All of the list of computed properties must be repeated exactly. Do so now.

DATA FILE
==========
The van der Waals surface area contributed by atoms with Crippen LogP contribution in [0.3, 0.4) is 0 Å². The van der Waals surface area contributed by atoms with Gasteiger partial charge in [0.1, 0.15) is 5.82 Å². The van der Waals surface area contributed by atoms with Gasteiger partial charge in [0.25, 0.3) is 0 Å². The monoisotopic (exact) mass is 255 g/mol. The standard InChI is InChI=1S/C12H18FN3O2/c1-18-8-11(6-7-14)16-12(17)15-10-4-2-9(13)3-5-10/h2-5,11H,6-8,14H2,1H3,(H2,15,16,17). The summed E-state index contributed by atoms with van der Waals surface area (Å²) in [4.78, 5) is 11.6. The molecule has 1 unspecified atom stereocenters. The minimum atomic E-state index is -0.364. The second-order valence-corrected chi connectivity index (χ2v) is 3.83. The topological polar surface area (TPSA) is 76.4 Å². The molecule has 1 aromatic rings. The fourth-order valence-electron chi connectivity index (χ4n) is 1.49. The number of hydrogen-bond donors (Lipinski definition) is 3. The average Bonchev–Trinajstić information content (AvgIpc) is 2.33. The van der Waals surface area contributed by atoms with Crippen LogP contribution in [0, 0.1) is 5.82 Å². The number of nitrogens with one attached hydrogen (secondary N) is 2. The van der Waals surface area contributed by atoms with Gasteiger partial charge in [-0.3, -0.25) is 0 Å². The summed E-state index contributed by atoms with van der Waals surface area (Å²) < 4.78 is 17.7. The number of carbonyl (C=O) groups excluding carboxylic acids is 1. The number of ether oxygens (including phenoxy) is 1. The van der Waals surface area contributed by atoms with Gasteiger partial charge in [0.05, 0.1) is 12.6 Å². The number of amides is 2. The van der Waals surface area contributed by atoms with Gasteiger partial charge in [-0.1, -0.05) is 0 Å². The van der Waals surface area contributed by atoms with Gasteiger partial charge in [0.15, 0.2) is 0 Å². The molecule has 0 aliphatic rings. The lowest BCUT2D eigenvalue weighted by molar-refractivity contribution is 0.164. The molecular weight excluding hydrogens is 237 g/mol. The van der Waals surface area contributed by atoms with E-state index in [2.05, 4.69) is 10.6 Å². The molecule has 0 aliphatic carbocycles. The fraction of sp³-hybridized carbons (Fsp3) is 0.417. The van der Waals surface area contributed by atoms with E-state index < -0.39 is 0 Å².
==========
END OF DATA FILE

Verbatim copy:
The van der Waals surface area contributed by atoms with Crippen LogP contribution in [0.3, 0.4) is 0 Å². The van der Waals surface area contributed by atoms with Gasteiger partial charge in [0.1, 0.15) is 5.82 Å². The van der Waals surface area contributed by atoms with Gasteiger partial charge in [0.25, 0.3) is 0 Å². The monoisotopic (exact) mass is 255 g/mol. The standard InChI is InChI=1S/C12H18FN3O2/c1-18-8-11(6-7-14)16-12(17)15-10-4-2-9(13)3-5-10/h2-5,11H,6-8,14H2,1H3,(H2,15,16,17). The summed E-state index contributed by atoms with van der Waals surface area (Å²) in [4.78, 5) is 11.6. The molecule has 1 unspecified atom stereocenters. The minimum atomic E-state index is -0.364. The second-order valence-corrected chi connectivity index (χ2v) is 3.83. The topological polar surface area (TPSA) is 76.4 Å². The molecule has 1 aromatic rings. The fourth-order valence-electron chi connectivity index (χ4n) is 1.49. The number of hydrogen-bond donors (Lipinski definition) is 3. The average Bonchev–Trinajstić information content (AvgIpc) is 2.33. The van der Waals surface area contributed by atoms with Crippen LogP contribution in [0, 0.1) is 5.82 Å². The number of nitrogens with one attached hydrogen (secondary N) is 2. The van der Waals surface area contributed by atoms with Gasteiger partial charge in [-0.3, -0.25) is 0 Å². The summed E-state index contributed by atoms with van der Waals surface area (Å²) < 4.78 is 17.7. The number of carbonyl (C=O) groups excluding carboxylic acids is 1. The number of ether oxygens (including phenoxy) is 1. The van der Waals surface area contributed by atoms with Gasteiger partial charge in [0.05, 0.1) is 12.6 Å². The number of amides is 2. The van der Waals surface area contributed by atoms with Gasteiger partial charge in [-0.1, -0.05) is 0 Å². The van der Waals surface area contributed by atoms with Gasteiger partial charge in [0.15, 0.2) is 0 Å². The molecule has 0 aliphatic rings. The lowest BCUT2D eigenvalue weighted by molar-refractivity contribution is 0.164. The molecular weight excluding hydrogens is 237 g/mol. The van der Waals surface area contributed by atoms with E-state index in [2.05, 4.69) is 10.6 Å². The molecule has 0 aliphatic carbocycles. The fraction of sp³-hybridized carbons (Fsp3) is 0.417. The van der Waals surface area contributed by atoms with E-state index < -0.39 is 0 Å².